Some of the most important wetlands in the southeastern U.S. have experienced decades of degradation and now face an uncertain future. In a new study published in the journal Wetlands, ecologists at the University of the South show how an extensive network of small forested wetlands on the Cumberland Plateau in Tennessee, Alabama, and Georgia are being threatened by loss of forest habitat.
These wetlands, called vernal pools, act as distinct aquatic “islands” of biodiversity scattered across the region’s uplands. The wetlands are irreplaceable habitat for amphibians, birds, and rare plants. Amphibians such as salamanders depend on these pools to breed. Migrant birds use the wetlands as feeding stations to fuel their journeys. Rare plants live nowhere but the wet soils around the pools. When development or logging removes forest from around the pools, this biodiversity declines and disappears. Vernal pools are therefore considered vital “hotspots” of biodiversity.
Lead researcher Jon Evans and his colleagues used a computer analysis of aerial photographs to map almost 2,400 pools in the three-state study area. The authors found that only 7 percent of these pools were located on protected lands such as state parks. Forest cover around the pools steadily dropped between 1981 and 2010: the number of fully forested pools declined by more than one third, and the number of pools that had little or no forest around them increased by nearly four times.
“These tear-drop shaped pools are a vital part of the rich, natural tapestry of the Cumberland Plateau landscape,” Evans says. “Hopefully, our study will now generate awareness of their existence and provide a scientific basis to guide their conservation in the future.”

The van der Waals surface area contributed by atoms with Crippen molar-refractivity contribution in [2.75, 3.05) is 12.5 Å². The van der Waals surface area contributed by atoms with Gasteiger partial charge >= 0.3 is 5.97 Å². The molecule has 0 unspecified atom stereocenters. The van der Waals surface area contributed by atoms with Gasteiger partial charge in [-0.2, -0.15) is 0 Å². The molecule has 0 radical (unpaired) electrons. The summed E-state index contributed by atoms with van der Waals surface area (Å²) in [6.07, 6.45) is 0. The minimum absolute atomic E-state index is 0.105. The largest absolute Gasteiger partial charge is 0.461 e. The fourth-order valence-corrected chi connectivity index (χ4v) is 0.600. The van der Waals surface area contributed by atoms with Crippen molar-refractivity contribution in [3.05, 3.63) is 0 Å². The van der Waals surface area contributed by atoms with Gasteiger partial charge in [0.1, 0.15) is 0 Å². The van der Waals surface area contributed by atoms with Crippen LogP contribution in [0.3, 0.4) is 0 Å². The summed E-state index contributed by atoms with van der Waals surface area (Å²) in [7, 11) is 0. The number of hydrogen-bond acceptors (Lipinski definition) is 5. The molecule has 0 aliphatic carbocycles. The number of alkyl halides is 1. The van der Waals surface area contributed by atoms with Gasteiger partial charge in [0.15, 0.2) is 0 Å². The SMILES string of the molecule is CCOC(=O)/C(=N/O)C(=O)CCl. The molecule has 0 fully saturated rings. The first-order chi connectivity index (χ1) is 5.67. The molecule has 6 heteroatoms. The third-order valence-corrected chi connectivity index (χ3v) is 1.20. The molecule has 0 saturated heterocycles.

“This research helps to fill an important gap in our understanding of isolated wetlands at a critical juncture for the Clean Water Act,” said Brett Hartl, government affairs director at the Center for Biological Diversity. “Right now, the EPA is developing policies to decide which wetlands should receive federal protections, and this research shows just how vital these wetlands are, both to biodiversity and to the maintenance of water quality in this region.”
“The study directly supports the state’s mission to prevent the degradation of its diverse wetlands,” stated Caitlin Elam, environmental scientist with the Tennessee Department of Environment and Conservation. “It allows a more thorough understanding of the current threats to vernal pool wetlands, and it facilitates the location and identification of these valuable wetland resources, resulting in more protective land-use planning and regulatory oversight for these unique waters, before they are lost.”